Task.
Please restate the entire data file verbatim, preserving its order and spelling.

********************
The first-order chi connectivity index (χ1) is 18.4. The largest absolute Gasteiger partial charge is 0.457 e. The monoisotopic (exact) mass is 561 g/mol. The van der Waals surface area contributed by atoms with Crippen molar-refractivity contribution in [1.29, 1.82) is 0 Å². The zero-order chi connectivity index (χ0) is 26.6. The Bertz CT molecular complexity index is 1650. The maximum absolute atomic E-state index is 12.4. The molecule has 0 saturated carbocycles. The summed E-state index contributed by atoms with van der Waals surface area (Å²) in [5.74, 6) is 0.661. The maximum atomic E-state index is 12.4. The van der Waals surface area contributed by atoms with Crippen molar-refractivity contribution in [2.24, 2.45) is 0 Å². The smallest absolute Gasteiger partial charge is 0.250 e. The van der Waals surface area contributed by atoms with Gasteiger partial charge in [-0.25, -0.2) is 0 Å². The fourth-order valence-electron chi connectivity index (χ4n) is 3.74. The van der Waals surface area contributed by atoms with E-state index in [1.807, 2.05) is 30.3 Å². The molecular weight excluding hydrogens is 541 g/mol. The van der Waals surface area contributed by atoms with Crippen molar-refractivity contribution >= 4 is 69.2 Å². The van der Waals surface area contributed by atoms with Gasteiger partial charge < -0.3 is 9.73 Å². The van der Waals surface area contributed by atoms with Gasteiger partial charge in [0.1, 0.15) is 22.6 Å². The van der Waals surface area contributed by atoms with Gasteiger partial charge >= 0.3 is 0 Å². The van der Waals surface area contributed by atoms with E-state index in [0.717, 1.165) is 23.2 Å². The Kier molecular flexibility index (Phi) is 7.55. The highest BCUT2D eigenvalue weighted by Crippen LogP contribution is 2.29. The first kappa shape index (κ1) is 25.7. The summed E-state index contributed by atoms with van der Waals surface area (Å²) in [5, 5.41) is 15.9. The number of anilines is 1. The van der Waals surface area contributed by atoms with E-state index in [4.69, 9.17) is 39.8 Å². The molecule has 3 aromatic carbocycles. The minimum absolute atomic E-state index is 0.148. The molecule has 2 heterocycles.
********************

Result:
The first-order chi connectivity index (χ1) is 18.4. The largest absolute Gasteiger partial charge is 0.457 e. The monoisotopic (exact) mass is 561 g/mol. The van der Waals surface area contributed by atoms with Crippen molar-refractivity contribution in [1.29, 1.82) is 0 Å². The zero-order chi connectivity index (χ0) is 26.6. The Bertz CT molecular complexity index is 1650. The maximum absolute atomic E-state index is 12.4. The molecule has 0 saturated carbocycles. The summed E-state index contributed by atoms with van der Waals surface area (Å²) in [5.74, 6) is 0.661. The maximum atomic E-state index is 12.4. The van der Waals surface area contributed by atoms with Crippen molar-refractivity contribution in [2.24, 2.45) is 0 Å². The smallest absolute Gasteiger partial charge is 0.250 e. The van der Waals surface area contributed by atoms with Gasteiger partial charge in [-0.25, -0.2) is 0 Å². The fourth-order valence-electron chi connectivity index (χ4n) is 3.74. The van der Waals surface area contributed by atoms with E-state index in [1.807, 2.05) is 30.3 Å². The molecular weight excluding hydrogens is 541 g/mol. The van der Waals surface area contributed by atoms with Crippen molar-refractivity contribution >= 4 is 69.2 Å². The van der Waals surface area contributed by atoms with Gasteiger partial charge < -0.3 is 9.73 Å². The van der Waals surface area contributed by atoms with Gasteiger partial charge in [0.1, 0.15) is 22.6 Å². The van der Waals surface area contributed by atoms with Gasteiger partial charge >= 0.3 is 0 Å². The van der Waals surface area contributed by atoms with E-state index in [0.717, 1.165) is 23.2 Å². The Kier molecular flexibility index (Phi) is 7.55. The highest BCUT2D eigenvalue weighted by Crippen LogP contribution is 2.29. The first kappa shape index (κ1) is 25.7. The summed E-state index contributed by atoms with van der Waals surface area (Å²) in [5, 5.41) is 15.9. The number of anilines is 1. The van der Waals surface area contributed by atoms with E-state index in [4.69, 9.17) is 39.8 Å². The molecule has 3 aromatic carbocycles. The minimum absolute atomic E-state index is 0.148. The molecule has 2 heterocycles.